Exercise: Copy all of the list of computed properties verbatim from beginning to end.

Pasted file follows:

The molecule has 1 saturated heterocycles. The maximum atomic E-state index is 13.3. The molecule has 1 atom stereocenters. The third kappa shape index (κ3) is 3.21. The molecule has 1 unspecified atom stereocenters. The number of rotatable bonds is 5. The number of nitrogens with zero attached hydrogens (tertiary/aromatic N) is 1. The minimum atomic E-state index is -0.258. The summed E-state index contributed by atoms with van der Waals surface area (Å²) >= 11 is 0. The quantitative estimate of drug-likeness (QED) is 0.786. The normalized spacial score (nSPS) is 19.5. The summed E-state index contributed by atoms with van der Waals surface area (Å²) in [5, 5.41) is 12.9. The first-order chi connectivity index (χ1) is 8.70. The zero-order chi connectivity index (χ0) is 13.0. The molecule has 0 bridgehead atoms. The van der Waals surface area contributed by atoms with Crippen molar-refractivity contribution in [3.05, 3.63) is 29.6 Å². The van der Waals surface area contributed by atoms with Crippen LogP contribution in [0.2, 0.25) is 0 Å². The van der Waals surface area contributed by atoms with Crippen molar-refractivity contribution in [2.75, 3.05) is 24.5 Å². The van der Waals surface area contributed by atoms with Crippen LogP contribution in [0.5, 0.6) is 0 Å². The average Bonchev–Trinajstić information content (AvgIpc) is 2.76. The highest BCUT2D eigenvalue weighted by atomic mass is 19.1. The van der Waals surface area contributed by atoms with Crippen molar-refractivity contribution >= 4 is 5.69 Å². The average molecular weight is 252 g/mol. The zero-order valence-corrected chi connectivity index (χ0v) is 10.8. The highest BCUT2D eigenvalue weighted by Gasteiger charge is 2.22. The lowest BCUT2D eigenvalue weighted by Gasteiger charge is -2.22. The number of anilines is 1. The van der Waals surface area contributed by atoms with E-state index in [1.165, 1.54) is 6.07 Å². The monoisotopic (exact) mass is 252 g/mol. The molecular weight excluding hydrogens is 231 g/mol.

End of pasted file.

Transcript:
The molecule has 1 saturated heterocycles. The maximum atomic E-state index is 13.3. The molecule has 1 atom stereocenters. The third kappa shape index (κ3) is 3.21. The molecule has 1 unspecified atom stereocenters. The number of rotatable bonds is 5. The number of nitrogens with zero attached hydrogens (tertiary/aromatic N) is 1. The minimum atomic E-state index is -0.258. The summed E-state index contributed by atoms with van der Waals surface area (Å²) >= 11 is 0. The quantitative estimate of drug-likeness (QED) is 0.786. The normalized spacial score (nSPS) is 19.5. The summed E-state index contributed by atoms with van der Waals surface area (Å²) in [5, 5.41) is 12.9. The first-order chi connectivity index (χ1) is 8.70. The zero-order chi connectivity index (χ0) is 13.0. The molecule has 0 bridgehead atoms. The van der Waals surface area contributed by atoms with Crippen molar-refractivity contribution in [3.05, 3.63) is 29.6 Å². The van der Waals surface area contributed by atoms with Crippen LogP contribution in [0.2, 0.25) is 0 Å². The van der Waals surface area contributed by atoms with Crippen molar-refractivity contribution in [2.75, 3.05) is 24.5 Å². The van der Waals surface area contributed by atoms with Crippen LogP contribution in [0.5, 0.6) is 0 Å². The average Bonchev–Trinajstić information content (AvgIpc) is 2.76. The highest BCUT2D eigenvalue weighted by atomic mass is 19.1. The van der Waals surface area contributed by atoms with Crippen molar-refractivity contribution >= 4 is 5.69 Å². The average molecular weight is 252 g/mol. The zero-order valence-corrected chi connectivity index (χ0v) is 10.8. The highest BCUT2D eigenvalue weighted by Gasteiger charge is 2.22. The lowest BCUT2D eigenvalue weighted by Gasteiger charge is -2.22. The number of anilines is 1. The van der Waals surface area contributed by atoms with E-state index in [1.165, 1.54) is 6.07 Å². The monoisotopic (exact) mass is 252 g/mol. The molecular weight excluding hydrogens is 231 g/mol.